I'm sure its no secret that I love fairy tales. I can look across my room at any time to look at my collection of fairy tale books and novels, many of them older than myself by decades, and one is almost one hundred years old. If you give me enough time, I can even recite timelines, tracking fairy tales to their earliest origins, usually in some obscure corner of mythology. For instance, did you know that "Beauty and the Beast" is most likely descended from the myth of Cupid and Psyche? See? A million weird facts.
Beauty and the Beast
The most famous version of this popular fairy tale was abridged by Madame Jeanne-Marie Le Prince De Beaumont from a novel by Gabrielle-Suzanne Barbot De Villeneuve. Everyone is likely familiar with the story, a beautiful, intelligent young woman trades herself to a beast in order to save her father from his wrath. The Beast softens under her gentle manners, and returns to his true form of a handsome prince. That's the Disney version, and it has it's place, but in it's original form it is the tale of a slow courtship, where the couple becomes friends before deciding to marry. And as for the Beast being a jerk, that is not found in the source material. The Beast is a gentleman despite that unpleasantness with Beauty's father... I think that was part of the curse.
This story has been told again and again in many different mediums, from fantasy to sci-fi, to realistic fiction, proving again and again that there is something compelling about this dynamic. Indeed, it is "ever a surprise!"
Fairer Than a Fairy
Fairer than a Fairy is the story of a princess so beautiful that her parents incur the wrath of the faeries (the bad kind) by naming her Fairer Than a Fairy. No ivory tower princess, Fairer learns to deal with the faeries' persecution when they take her hostage due to her parent's error, and seeks her own way out of the clutches of the spiteful faerie Lagree with the help of her wits and her faithful pet cat and dog. Because this is an uncommon fairy tale, illustrations of the princess are rare and usually depict her calling her prince, who was imprisoned by Lagree in the form of a rainbow.
This story breaks the fairy tale princess mold by having Fairer be smart enough to figure out an escape plan and enact the rescue of Prince Rainbow (yes.) all on her own. She gets assistance from good faeries along the way, but it's up to her to save herself and her prince.
Snow White and Rose Red
This is one of the few Grimm's stories I can stick. This story tells of two sisters, Snow-White and Rose-Red who live in the forest with their mother. These two are so innocent that no animal would harm them...not even a bear! One winter's night, a speaking bear, (really a prince enchanted into that shape) comes to the home of Snow-White and Rose-Red and seeks to warm himself by their fire. The bear becomes the beloved friend of the young ladies, and eventually saves them from a wicked dwarf and frees himself from the curse.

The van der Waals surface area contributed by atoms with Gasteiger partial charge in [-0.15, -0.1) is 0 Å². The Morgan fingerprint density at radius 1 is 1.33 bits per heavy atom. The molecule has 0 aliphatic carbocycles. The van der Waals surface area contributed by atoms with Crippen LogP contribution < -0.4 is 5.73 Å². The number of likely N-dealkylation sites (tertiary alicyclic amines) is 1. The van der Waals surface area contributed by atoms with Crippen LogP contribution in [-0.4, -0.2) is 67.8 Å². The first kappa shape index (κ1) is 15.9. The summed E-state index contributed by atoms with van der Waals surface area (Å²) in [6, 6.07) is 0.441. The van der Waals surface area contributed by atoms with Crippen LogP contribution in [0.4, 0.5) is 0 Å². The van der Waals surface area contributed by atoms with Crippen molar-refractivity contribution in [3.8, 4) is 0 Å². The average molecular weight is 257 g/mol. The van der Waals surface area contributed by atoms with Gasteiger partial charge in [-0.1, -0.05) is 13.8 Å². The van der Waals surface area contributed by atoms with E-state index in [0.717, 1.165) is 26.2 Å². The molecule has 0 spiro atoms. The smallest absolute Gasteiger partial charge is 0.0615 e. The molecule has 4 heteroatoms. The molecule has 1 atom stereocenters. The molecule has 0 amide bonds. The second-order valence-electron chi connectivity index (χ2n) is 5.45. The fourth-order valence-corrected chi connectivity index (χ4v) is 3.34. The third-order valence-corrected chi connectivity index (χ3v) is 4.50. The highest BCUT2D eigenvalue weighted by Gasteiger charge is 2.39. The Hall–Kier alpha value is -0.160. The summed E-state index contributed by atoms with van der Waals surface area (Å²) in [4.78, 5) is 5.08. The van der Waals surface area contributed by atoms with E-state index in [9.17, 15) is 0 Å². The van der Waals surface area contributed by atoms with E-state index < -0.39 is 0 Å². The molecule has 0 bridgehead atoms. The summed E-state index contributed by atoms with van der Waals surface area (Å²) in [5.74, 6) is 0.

Once again, we find a story of girls doing what good they can on their own and being rewarded for their goodness and courage. They may not be as active as some of the other female characters on my list, but not everyone has to be Wonder Woman! I suppose that's the message of this fairy tale, do your best to help others with no thought of reward, and good things will follow.
The Story of Aoyagi/Green Willow
A rarity on my list is a story that has a sad ending. This is one of them. In this Japanese fairy tale, Tomodata, a samurai in the service of his commander, the Lord of Noto undertakes a journey to another nobleman and is overtaken by a storm. Seeking shelter, he comes across a house on the moors, surrounded by three willows. Inside is a family of three, a man, his wife, and their daughter Aoyagi (also called Green Willow). Aoyagi, who has been raised in the middle of no place, somehow acts like a lady of rank, and the enchanted Tomodata falls in love with her on the spot. Grace James' version of the story then has Tomodata going into exile after Aoyagi follows him from her house, Lafacdio Hearn's version states that Tomodata took Aoyagi with him on his journey and they are married with great splendor when the nobleman sees how much they love each other. Either way, the story ends with the revelation that Aoyagi is a dryad, a spirit of one of the willow trees that surrounded her home. She dies when someone cuts down her tree. Tomodata becomes a monk and sets up a tomb for Aoyagi and her parents when he finds what remains of her old home.